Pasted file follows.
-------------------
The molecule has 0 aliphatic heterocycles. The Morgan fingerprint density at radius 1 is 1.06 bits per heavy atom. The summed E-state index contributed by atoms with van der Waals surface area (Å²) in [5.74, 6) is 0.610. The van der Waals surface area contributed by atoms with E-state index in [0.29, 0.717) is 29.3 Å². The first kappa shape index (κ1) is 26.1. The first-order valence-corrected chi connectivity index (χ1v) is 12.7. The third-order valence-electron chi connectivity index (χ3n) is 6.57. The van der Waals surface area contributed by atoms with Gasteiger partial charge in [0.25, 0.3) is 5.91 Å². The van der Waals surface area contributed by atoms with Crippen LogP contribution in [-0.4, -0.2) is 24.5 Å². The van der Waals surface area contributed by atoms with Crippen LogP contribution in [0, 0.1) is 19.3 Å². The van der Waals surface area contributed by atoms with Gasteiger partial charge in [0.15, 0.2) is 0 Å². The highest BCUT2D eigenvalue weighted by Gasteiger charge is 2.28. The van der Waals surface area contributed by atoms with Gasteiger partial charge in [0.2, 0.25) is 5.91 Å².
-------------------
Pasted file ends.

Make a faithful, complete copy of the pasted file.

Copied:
The molecule has 0 aliphatic heterocycles. The Morgan fingerprint density at radius 1 is 1.06 bits per heavy atom. The summed E-state index contributed by atoms with van der Waals surface area (Å²) in [5.74, 6) is 0.610. The van der Waals surface area contributed by atoms with E-state index in [0.29, 0.717) is 29.3 Å². The first kappa shape index (κ1) is 26.1. The first-order valence-corrected chi connectivity index (χ1v) is 12.7. The third-order valence-electron chi connectivity index (χ3n) is 6.57. The van der Waals surface area contributed by atoms with Gasteiger partial charge in [0.25, 0.3) is 5.91 Å². The van der Waals surface area contributed by atoms with Crippen LogP contribution in [-0.4, -0.2) is 24.5 Å². The van der Waals surface area contributed by atoms with Crippen LogP contribution in [0, 0.1) is 19.3 Å². The van der Waals surface area contributed by atoms with Gasteiger partial charge in [0.15, 0.2) is 0 Å². The highest BCUT2D eigenvalue weighted by Gasteiger charge is 2.28. The van der Waals surface area contributed by atoms with Gasteiger partial charge in [0.2, 0.25) is 5.91 Å².